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NEWS from the Office of the New York State Comptroller
Contact: Press Office 518-474-4015


Comptroller DiNapoli Releases Municipal Audits

June 2, 2020

New York State Comptroller Thomas P. DiNapoli today announced the following local government audits have been issued.

Islip Fire District – Financial Condition (Suffolk County)

The board did not effectively monitor expenditures and fund balance. As a result, the unrestricted fund balance deficit increased to as much as $171,492 during the audit period. Auditors also determined that the board did not properly plan for the funding of and spending from reserves. In addition, the board transferred unavailable funds to its capital reserves, and expended funds from reserves without adequate public notice; for example, transfers to reserves totaling $593,941 and expenditures from reserves totaling $841,477 that were not included in the budgets.

Sodus Center Fire District – Board Oversight (Wayne County)

The board maintained a lax control environment and did not carry out its responsibility to oversee district financial operations and safeguard district assets. Auditors determined that the board allowed the treasurer to perform all key aspects of district financial operations without providing independent oversight.

City of Long Beach – Budget Review (Nassau County)

Significant revenue and expenditure projections in the proposed budget are reasonable.      

Although the city appears to have budgeted sufficiently for termination salary payments for the 2020-21 fiscal year, auditors caution the city that its continued practice of borrowing to fund these operating costs is not fiscally prudent. The city has improved its projections for overtime costs in certain departments. However, it does not appear that the total appropriation will be sufficient. The city’s proposed budget includes a tax levy of $46.6 million which is $4,136 above the limit established by law.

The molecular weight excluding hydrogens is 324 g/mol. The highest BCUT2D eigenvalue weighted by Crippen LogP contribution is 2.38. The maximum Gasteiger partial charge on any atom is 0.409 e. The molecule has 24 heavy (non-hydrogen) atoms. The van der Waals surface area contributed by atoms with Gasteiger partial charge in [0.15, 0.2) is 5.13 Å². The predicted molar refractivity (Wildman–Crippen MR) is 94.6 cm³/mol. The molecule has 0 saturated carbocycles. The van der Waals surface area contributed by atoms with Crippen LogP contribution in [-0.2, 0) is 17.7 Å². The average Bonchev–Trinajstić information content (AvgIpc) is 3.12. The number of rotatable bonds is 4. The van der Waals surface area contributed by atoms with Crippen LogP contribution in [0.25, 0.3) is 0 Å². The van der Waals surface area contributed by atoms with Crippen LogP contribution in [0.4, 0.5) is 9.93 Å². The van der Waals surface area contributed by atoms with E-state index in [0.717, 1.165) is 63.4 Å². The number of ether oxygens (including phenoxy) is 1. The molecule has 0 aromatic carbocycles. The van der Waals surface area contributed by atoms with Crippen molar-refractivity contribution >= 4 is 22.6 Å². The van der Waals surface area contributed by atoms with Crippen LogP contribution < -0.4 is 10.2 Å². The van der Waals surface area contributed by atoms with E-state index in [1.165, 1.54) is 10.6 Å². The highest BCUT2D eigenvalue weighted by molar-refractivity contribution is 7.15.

Mottville Fire District – Budgeting and Financial Recordkeeping (Onondaga County)

The board’s budgets were incomplete because the real property tax levy and a schedule of other estimated revenues were not included. Auditors also determined that the board did not adopt a fund balance policy or establish targeted funding levels for its reserve funds. In addition, the treasurer did not maintain accurate and reliable accounting records.

Rockland County – Sale of Estate Real Property

The Office of Public Administrator (PA) guidelines regarding the sale of estate real property state that the PA shall determine fair market value and sell all real property or cooperative apartments at public auction or by private sale at the highest and best price available. Auditors determined that the administrator did not always get a professional appraisal for estate houses before listing them for sale.

Town of Smithville - Annual and Claims Auditing (Chenango County)

The board did not annually audit the records of the supervisor or town clerk. Auditors also found that the board did not perform a deliberate and thorough audit of claims.

Wyoming County Court and Trust Funds

The records maintained by the treasurer were not complete. Auditors found two actions, totaling $30,455, in the treasurer’s custody that were not recorded on the annual report sent to the State Comptroller’s Office as required. In addition, auditors identified one action for $28,204.84 that improperly remained in the treasurer’s custody that should have been turned over to the State Comptroller as abandoned property

City of Yonkers – Budget Review (Westchester County)

Under the proposed budget, the city will have exhausted 80.1 percent of its constitutional tax limit. Auditors caution the city that if property values do not increase, its ability to increase taxes may be reduced in future years.

Town of Yorktown - Information Technology (Westchester County)

Personal internet use was found on computers assigned to 10 employees, including four who routinely accessed personal, private and sensitive information (PPSI). Auditors found town officials did not adequately manage user accounts. In addition, the board did not develop a disaster recovery plan.

Sensitive information technology (IT) control weaknesses were communicated confidentially to officials.


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